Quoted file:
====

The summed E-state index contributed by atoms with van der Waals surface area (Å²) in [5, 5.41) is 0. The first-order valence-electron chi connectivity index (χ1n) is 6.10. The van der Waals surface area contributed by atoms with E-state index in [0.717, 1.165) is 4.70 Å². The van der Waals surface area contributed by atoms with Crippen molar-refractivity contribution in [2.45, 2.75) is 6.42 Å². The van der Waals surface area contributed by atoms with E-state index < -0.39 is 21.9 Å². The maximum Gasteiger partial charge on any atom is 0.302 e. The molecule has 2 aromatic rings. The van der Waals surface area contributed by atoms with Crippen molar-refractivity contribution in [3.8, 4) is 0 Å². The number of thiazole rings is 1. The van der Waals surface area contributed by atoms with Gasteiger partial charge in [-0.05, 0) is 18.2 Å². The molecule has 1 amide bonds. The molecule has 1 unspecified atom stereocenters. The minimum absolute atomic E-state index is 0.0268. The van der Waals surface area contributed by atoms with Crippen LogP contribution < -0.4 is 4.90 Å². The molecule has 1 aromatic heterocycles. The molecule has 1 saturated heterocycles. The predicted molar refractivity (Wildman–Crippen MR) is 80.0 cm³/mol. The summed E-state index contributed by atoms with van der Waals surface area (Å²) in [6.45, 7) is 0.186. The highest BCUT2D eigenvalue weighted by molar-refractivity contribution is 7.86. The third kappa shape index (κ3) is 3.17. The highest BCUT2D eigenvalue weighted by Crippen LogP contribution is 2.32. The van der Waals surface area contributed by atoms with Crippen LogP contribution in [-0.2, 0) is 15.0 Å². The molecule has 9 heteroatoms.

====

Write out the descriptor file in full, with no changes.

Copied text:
The summed E-state index contributed by atoms with van der Waals surface area (Å²) in [5, 5.41) is 0. The first-order valence-electron chi connectivity index (χ1n) is 6.10. The van der Waals surface area contributed by atoms with E-state index in [0.717, 1.165) is 4.70 Å². The van der Waals surface area contributed by atoms with Crippen molar-refractivity contribution in [2.45, 2.75) is 6.42 Å². The van der Waals surface area contributed by atoms with E-state index < -0.39 is 21.9 Å². The maximum Gasteiger partial charge on any atom is 0.302 e. The molecule has 2 aromatic rings. The van der Waals surface area contributed by atoms with Crippen molar-refractivity contribution in [3.8, 4) is 0 Å². The number of thiazole rings is 1. The van der Waals surface area contributed by atoms with Gasteiger partial charge in [-0.05, 0) is 18.2 Å². The molecule has 1 amide bonds. The molecule has 1 unspecified atom stereocenters. The minimum absolute atomic E-state index is 0.0268. The van der Waals surface area contributed by atoms with Crippen LogP contribution < -0.4 is 4.90 Å². The molecule has 1 aromatic heterocycles. The molecule has 1 saturated heterocycles. The predicted molar refractivity (Wildman–Crippen MR) is 80.0 cm³/mol. The summed E-state index contributed by atoms with van der Waals surface area (Å²) in [6.45, 7) is 0.186. The highest BCUT2D eigenvalue weighted by molar-refractivity contribution is 7.86. The third kappa shape index (κ3) is 3.17. The highest BCUT2D eigenvalue weighted by Crippen LogP contribution is 2.32. The van der Waals surface area contributed by atoms with Crippen LogP contribution in [-0.2, 0) is 15.0 Å². The molecule has 9 heteroatoms.